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Contents List of Tests and Exercises Why and How You Should Read This Book Acknowledgments Part I Scientific Foundation Chapter 1 Introduction to the Issues Legislative Landscape: The Unfortunate Adverse Impact on Bad Backs Deficiencies in Current Low Back Disorder Diagnostic Practices Is It True That 85% of Back Troubles Are of Unknown Etiology? Diagnosis by hypothesis testing Is It True That Most Chronic Back Complaints Are Rooted in Psychological Factors? Does Pain Cause Activity Intolerance? Inadequacies in Current Care and Prevention of Low Back Disorders Ill-Advised Rehabilitation Recommendations Can Back Rehabilitation Be Completed in 6 to 12 Weeks? Should the Primary Goal of Rehabilitation Be Restoring the Range of Motion? What are better alternatives in dealing with painful backs? Mechanical Loading and the Process of Injury: A Low Back Tissue Injury Primer A Final Note Chapter 2 Scientific Approach Unique to This Book In-Vitro Lab In-Vivo Lab How the Virtual Spine Works Development of the Virtual Spine Chapter 3 Epidemiological Studies on Low Back Disorders (LBDs) Multidimensional Links Among Biomechanical, Psychosocial, and Personal Variables Three Important Studies Do Workers Experience LBDs Because They Are Paid to Act Disabled? Does Pain Have an Organic Basis¿Or Is It All in the Head? Are Biomechanical Variables and Psychosocial Variables Distinct? What Is the Significance of First-Time Injury Data for Cause and Prevention? How Do Biomechanical Factors Affect LBD? Mechanical Loading and LBD: Field-Based Risk Factors What Are the Lasting Physiological, Biomechanical, and Motor Changes to Which Injury Leads? What Is the Optimal Amount of Loading for a Healthy Spine? What Are the Links Between Personal Factors and LBD? What the Evidence Supports Chapter 4 Functional Anatomy of the Lumbar Spine Basic Neural Structure Vascular Anatomy The Vertebrae Vertebral Architecture and Load Bearing Posterior Elements of the Vertebrae ,cona>Intervertebral Disc Progressive Disc Injury Muscles Muscle Size Muscle Groups Abdominal Muscles Psoas Quadratus Lumborum Muscle Summary Ligaments Longitudinal Ligaments Interspinous and Superspinous Ligaments Other Ligaments in the Thoraco-Lumbar Spine Normal Ligament Mechanics and Injury Mechanics Lumbodorsal Fascia (LDF) A Quick Review of the Pelvis, Hips, and Related Musculature Clinically Relevant Aspects of Pain and Anatomic Structure Tissue-Specific Types of Pain Can Pain Descriptors Provide a Reliable Diagnosis? A Final Note Chapter 5 Normal and Injury Mechanics of the Lumbar Spine Kinematic Properties of the Thoraco-Lumbar Spine Kinetics and Normal Lumbar Spine Mechanics Standing and Bending Forward Loads on the Low Back During Lifting Loads on the Low Back During Walking Loads on the Low Back During Pushing and Pulling Loads on the Low Back During Sitting Loads on the Low Back During Flexion Exercises Loads on the low back during various pushup exercises Loads on the Low Back During Extension Exercises Loads from Backpack Carriage Dubious Lifting Mechanisms Intra-Abdominal Pressure Lumbodorsal Fascia Hydraulic Amplifier IAP, LDF, and Hydraulic Amplifier: A Summary Other Important Mechanisms of Normal Spine Mechanics Biomechanics of Diurnal Spine Changes Spinal Memory Anatomical Flexible Beam and Truss: Muscle Cocontraction and Spine Stability Injury Mechanisms Summary of Specific Tissue Injury Mechanisms Injury Mechanics Involving the Lumbar Mechanism Staying Within the ¿Biomechanical Envelope¿ Sources of Motor Control Errors Biomechanical and Physiological Changes Following Injury Tissue Damage Pathogenesis, Pain, and Performance Injury Process: Motor Changes Specific Patterns of Muscle Inhibition Following Injury The Crossed-Pelvis Syndrome and Gluteal Amnesia Chapter 6 Lumbar Spine Stability: Myths and Realities Stability: A Qualitative Analogy Quantitative Foundation of Stability Potential Energy as a Function of Height Potential Energy as a Function of Stiffness and Elastic Energy Storage Muscles create force and stiffness Sufficient Stability Stability Myths, Facts, and Clinical Implications Part II Injury Prevention Chapter 7 LBD Risk Assessment Brief Review of the Risk Factors for LBD NIOSH Approach to Risk Assessment 1981 Guideline 1993 Guideline Snook Psychophysical Approach Lumbar Motion Monitor (LMM) 4D WATBAK Euler Angles and Orthopedic Moments Biological Signal¿Driven Model Approaches The Marras Model and the McGill Model EMG-Assisted Optimization Simple or Complex Models? The Challenge Before Us Chapter 8 Reducing the Risk of Low Back Injury Lessons From the Literature Compensation Board Statistics - An Artifact? Ergonomic Studies Rehab and Prevention Studies Studies on the Connection Between Fitness and Injury Disability Beyond Ergonomics - Is it time to "modify" the worker? LBD Prevention for Workers Should Workers Avoid End Range of Spine Motion During Exertion? What Are the Ways to Reduce the Reaction Moment? Should One Avoid Exertion Immediately After Prolonged Flexion? Should Intra-Abdominal Pressure (IAP) Be Increased While Lifting? Are Twisting and Twisting Lifts Particularly Dangerous? Is Lifting Smoothly and Not Jerking the Load Always Best? Is There Any Way to Make Seated Work Less Demanding on the Back? Some Short-Answer Questions LBD Prevention for Employers Injury Prevention Primer A Note for Consultants Reducing the Risk in Athletes Chapter 9 The Question of Back Belts Issues of the Back Belt Question Scientific Studies Clinical Trials Biomechanical Studies Studies of Belts, Heart Rate, and Blood Pressure Psychophysical Studies Summary of Prescription Guidelines Part III Low Back Rehabilitation Chapter 10 Building Better Rehabilitation Programs for Low Back Injuries Our Five-Stage Back Training Program Finding the Best Approach Stages of Patient Progression Stage 1. Detect and correct perturbed motion/motor patterns Stage 2. Establish Stability Through Exercises and Education Stage 3. Develop Endurance Guidelines for Developing the Best Exercise Regimen Developing a Sound Basis for Exercise Prescription Basic Issues in Low Back Exercise Prescription Chapter 11 Evaluating the Patient The Most Crucial Element in Evaluation First Clinician¿Patient Meeting Some Provocation Tests Compression tests Extension tests Neural tests Reflex testing Testing for lumbar joint shear stability A Note on Motion Palpation Distinguishing Between Lumbar and Hip Problems Some Functional Screens Posture Manual Tests for Control of Motion The ¿stiff¿ spine Control of torsional motion Testing for Aberrant Gross Lumbar Motion Testing Muscle Endurance Lateral Musculature Test Flexor Endurance Test Back Extensors Test Chapter 12 Developing the Exercise Program Preliminary Matters Philosophy of Low Back Exercise Design Clinical Wisdom Sparing the Back While Stretching the Hips and Knees Flossing the Nerve Roots for Those With Accompanying Sciatica Preliminaries to Training the Stabilizing Muscles Identifying Safe and Effective Exercises Beginner¿s Program for Stabilization - A Sample Chapter 13 Advanced Exercises Safely Increasing Challenges Labile Surfaces and Resistance Training Machines Safely Progressing Back Exercises Occupational and Athletic Work Hardening Low Back Exercises for High-Performance Workers or Athletes Low Back Exercises Only for Athletes Looking Forward Epilogue Patient/Client Handouts Appendix Glossary References Index About the Author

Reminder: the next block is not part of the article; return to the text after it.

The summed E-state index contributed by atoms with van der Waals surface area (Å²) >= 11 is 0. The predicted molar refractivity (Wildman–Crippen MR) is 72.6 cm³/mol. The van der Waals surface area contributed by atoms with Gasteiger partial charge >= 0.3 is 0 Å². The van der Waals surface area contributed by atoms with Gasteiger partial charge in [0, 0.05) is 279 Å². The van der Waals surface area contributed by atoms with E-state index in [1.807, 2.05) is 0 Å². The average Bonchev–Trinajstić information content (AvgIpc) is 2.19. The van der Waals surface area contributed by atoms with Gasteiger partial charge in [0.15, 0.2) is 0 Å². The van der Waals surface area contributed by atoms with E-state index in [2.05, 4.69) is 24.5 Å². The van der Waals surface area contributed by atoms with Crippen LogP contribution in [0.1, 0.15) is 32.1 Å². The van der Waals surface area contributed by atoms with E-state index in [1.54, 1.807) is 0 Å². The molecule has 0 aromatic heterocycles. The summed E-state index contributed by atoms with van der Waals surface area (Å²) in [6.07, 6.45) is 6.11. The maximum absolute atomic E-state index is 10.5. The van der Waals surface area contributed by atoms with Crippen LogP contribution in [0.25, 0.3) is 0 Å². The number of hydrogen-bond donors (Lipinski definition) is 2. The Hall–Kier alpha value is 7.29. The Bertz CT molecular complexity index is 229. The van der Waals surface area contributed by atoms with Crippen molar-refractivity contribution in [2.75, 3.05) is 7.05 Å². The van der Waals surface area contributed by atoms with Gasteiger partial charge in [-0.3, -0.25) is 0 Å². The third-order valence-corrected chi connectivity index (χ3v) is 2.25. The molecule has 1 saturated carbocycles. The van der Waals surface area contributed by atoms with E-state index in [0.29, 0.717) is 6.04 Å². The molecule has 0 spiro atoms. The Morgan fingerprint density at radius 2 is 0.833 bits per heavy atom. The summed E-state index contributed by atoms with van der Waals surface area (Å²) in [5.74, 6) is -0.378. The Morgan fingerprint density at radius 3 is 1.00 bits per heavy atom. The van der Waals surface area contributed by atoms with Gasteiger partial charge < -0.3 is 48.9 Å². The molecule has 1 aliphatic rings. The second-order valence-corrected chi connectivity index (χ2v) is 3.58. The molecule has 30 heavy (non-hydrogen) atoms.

Library of Congress Subject Headings for this publication:
Back Injuries -- prevention & control.
Back Injuries -- rehabilitation.
Low Back Pain -- prevention & control.
Low Back Pain -- rehabilitation.